Hawthorne (also spelled Hawthorn) is a thorny, deciduous, broadly-spreading hardwood tree or shrub that may grow to a height of twenty-five feet and bears small white flowers that produce red berries that somewhat resemble crabapples. The moderately-fragrant flowers are produced in late spring (May-early June) in panicles, with each flower bearing five white petals.  Later in the year they bear numerous small, oval dark red fruits called haws.  They are berry-like, but structurally are pomes with a single seed.  The bark of the Hawthorne is dull brown with vertical orange cracks, and the younger stems bear sharp thorns, but the young leaves are tasty in salads.  Hawthorne is native to all of Europe, the Mediterranean region, including northwest Africa and west and central Asia, and it now grows in many areas of North America.   The tree is found in roadsides, fields and woods, thriving in most soils, including alkaline, in sun or partial shade, but the fruit is more prolific when growing in an open, sunny position.  The Hawthorne is extensively planted as a hedge, especially for agricultural use.  Its spines and close branching habit render it effectively stock- and human-proof with some basic maintenance.  The traditional practice of hedge-laying is most commonly practiced with this species.  As a matter of fact, its English name, Hawthorne, comes to us from haw, which is an old English word for "hedge."  The tree's name simply means "thorny hedge."  The oldest known living specimen in the United Kingdom is said to be in the small village of Hethel, in Norfolk, and known as "The Hethel Old Thorn" and is reputed to be more than seven hundred years old, having been planted in the thirteenth century!  After the British General Enclosures Act of 1845, Hawthorne was used extensively as hedgerow, because of its thorny nature and quick growth.  Its botanical genus, Crataegus, is derived from the Latin word, meaning "hardness," referring to the quality of the tree's hard wood.  According to Christian tradition, the Crown of Thorns placed on the head of Jesus Christ was made of Hawthorne; and its May blossoms have long been associated with May festivals, i.e., selecting a "May Queen" and "King and Queen of the May."  In Gaelic folklore, Hawthorne marks the entrance to the “realm of the dead” and is strongly associated with the fairies.  Legend tells us that cutting the tree when not in bloom is unlucky, so it is commonly cut in springtime and decorated as the “May Bush.”  The haws are used to make wine, jelly and to add flavor to brandy.  Although Hawthorne was used medicinally in ancient Greece, it fell into obscurity until the nineteenth century, when the secrets of an Irish doctor's effective Hawthorne-enriched heart tonic were revealed, making it extremely popular for that use, and for which it is still acclaimed today.  Derived from the flower, leaves and fruits of the plant, Hawthorne is an important medicinal herb in Europe, the United States and the Orient, where it has been used for centuries in Traditional Chinese Medicine (TCM) as a heart tonic and a treatment for digestive disorders.  But currently, it is used primarily to treat heart failure.  In phytomedicine, Hawthorne usually refers to the fruit, leaf and/or flower, but Hawthorne Leaf is usually recommended and considered to have stronger properties.  The German Commission E in 1984 published one monograph on Hawthorne that included all of its aerial parts, including the berry, and was based on historical experience and many pharmacological studies on various preparations made from the three different plant parts.  Preparations of Hawthorne Berry were applied to the treatment of coronary circulation, coronary complications and weak heart, heart and circulatory disturbances, hypotension and arteriosclerosis.  However, the Commission E has since stated that because the effectiveness of Hawthorne Berry (used by itself) for its claimed applications has not been documented, therapeutic use is not suggested.  According to the Commission, the berry has been utilized traditionally to strengthen and invigorate heart and circulatory function, but these statements are based exclusively on historical record and long experience.  Thus, there are no clinical studies available on Hawthorne Berry alone, although there are copious scientific studies involving Hawthorne Leaf.  Hawthorne Berries are edible, and the haws are used to make wine, jelly and to add flavor to brandy.  Some of the constituents included in Hawthorne are beta-carotene, catechin, pectin, flavonoids (rutin, vitexin glycosides, kaempferol, quercetin), flavone derivatives (apigenin, luteolin), essential fatty acids, saponins, cyanogenetic glycosides, amino acids, amines (phenyletylamine, tyramine, O-methoxyphenethylamine), tannins (condensed proanthocyanidins), oligomeric procyanidins, many valuable minerals (calcium, choline, chromium, iron, manganese, zinc, phosphorus, potassium, selenium, silicon and magnesium), B-vitamins, and the berries are a rich source of vitamin C.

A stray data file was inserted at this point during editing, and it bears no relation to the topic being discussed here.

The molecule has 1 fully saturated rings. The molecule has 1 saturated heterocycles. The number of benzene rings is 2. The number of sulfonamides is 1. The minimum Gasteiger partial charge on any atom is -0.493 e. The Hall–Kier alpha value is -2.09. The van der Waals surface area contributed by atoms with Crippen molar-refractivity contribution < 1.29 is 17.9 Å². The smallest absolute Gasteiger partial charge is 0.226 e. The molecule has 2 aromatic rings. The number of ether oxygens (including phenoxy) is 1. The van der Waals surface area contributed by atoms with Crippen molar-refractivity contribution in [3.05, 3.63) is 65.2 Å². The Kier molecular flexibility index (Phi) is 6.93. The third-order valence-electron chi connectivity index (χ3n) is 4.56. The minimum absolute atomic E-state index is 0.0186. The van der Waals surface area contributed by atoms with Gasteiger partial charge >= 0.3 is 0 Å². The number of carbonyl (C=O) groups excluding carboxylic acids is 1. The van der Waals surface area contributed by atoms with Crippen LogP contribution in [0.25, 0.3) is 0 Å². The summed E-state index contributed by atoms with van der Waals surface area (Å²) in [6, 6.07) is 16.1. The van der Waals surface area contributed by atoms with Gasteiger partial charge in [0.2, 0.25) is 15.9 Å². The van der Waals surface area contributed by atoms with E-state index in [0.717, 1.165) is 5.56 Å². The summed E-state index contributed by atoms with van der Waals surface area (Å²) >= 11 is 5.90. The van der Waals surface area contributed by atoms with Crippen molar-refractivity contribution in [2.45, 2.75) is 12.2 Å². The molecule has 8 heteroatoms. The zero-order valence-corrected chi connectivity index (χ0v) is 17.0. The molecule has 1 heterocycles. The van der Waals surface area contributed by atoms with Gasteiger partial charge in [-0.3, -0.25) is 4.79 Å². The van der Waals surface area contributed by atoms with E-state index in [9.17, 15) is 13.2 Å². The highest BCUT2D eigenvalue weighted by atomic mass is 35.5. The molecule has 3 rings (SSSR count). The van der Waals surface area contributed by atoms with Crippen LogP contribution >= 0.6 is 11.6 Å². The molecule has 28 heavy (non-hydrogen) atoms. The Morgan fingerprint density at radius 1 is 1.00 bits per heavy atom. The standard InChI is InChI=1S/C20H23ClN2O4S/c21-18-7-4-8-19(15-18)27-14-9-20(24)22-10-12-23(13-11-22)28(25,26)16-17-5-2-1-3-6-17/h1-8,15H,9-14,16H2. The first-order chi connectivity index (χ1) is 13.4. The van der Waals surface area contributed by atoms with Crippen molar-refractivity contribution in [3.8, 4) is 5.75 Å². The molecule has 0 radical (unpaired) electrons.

Beneficial Uses: